Cost and price are often used interchangeably, however, the two words mean something different when it comes to accounting and financial statements. When conducting financial analysis or making investment decisions, it's important to understand the difference between cost and price and how they impact a company's financial profile.

Key Takeaways

  • Cost is typically the expense incurred for making a product or service that is sold by a company.
  • Price is the amount a customer is willing to pay for a product or service.
  • The cost of producing a product has a direct impact on both the price of the product and the profit earned from its sale. 

Cost vs. Price

Cost is typically the expense incurred for creating a product or service a company sells. The cost to manufacture a product might include the cost of raw materials used. The amount of cost that goes into producing a product can directly impact its price and profit earned from each sale.

Price is the amount a customer is willing to pay for a product or service. The difference between price paid and costs incurred is profit. If a customer pays $10 for a product that costs $6 to make and sell, the company earns $4 in profit.

Cost

Some companies will list the total cost to make a product under cost of goods sold (COGS) on their financial statements. COGS is the total of direct costs involved in production. These costs might include direct materials, such as raw materials, and direct labor for the manufacturing plant.

On the other hand, a retail store might include a portion of the building's operating expenses and salaries for sales associates in their costs. For items sold through a website rather than physical store, the expense of operating the website might be included in costs.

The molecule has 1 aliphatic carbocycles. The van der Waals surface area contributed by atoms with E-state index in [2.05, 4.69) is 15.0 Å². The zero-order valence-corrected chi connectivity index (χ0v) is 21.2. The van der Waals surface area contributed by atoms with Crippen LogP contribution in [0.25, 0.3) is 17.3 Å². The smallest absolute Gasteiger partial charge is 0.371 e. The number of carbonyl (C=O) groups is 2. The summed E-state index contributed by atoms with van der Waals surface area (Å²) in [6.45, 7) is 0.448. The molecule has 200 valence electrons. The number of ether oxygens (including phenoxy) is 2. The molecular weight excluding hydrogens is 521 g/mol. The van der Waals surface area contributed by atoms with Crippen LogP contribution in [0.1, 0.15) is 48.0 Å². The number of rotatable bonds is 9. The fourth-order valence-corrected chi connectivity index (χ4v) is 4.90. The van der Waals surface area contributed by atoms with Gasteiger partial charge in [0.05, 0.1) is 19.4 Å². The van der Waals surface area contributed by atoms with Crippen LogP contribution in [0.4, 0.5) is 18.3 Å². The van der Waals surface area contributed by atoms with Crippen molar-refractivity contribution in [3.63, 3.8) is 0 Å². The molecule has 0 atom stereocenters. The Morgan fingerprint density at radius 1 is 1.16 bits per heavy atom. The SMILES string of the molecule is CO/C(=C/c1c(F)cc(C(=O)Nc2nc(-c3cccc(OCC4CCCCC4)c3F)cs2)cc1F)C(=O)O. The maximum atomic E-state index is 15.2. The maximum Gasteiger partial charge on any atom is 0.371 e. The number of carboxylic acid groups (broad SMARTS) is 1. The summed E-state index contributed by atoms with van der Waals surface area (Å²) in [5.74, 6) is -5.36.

Every company must determine the price customers will be willing to pay for their product or service, while also being mindful of the cost of bringing that product or service to market.

Price

The appropriate price of a product or service is based on supply and demand. The two opposing forces are always trying to achieve equilibrium, whereby the quantity of goods or services provided matches the market demand and its ability to acquire the goods or service. The concept allows for price adjustments as market conditions change.

For example, suppose that market forces determine a widget costs $5. A widget buyer is, therefore, willing to forgo the utility in $5 to possess the widget, and the widget seller perceives $5 as a fair price for the widget. This simple theory of determining prices is one of the core principles underlying economic theory.

Supply is the number of products or services the market can provide, including tangible goods (such as automobiles) or intangible goods (such as the ability to make an appointment with a skilled service provider). In each example, supply is finite—there are only a certain number of automobiles and appointments available at any given time.

Demand is the market's desire for the item, tangible or intangible. The number of potential consumers available is always finite as well. Demand may fluctuate depending on a variety of factors, such as an item's perceived value, or affordability, by the consumer market.

The Bottom Line

Though similar in everyday language, cost and price are two different but related terms. The cost of a product or service is the monetary outlay incurred to create a product or service. Whereas the price, determined by supply and demand in a free market, is what an individual is willing to pay and a seller is willing to sell for a product or service.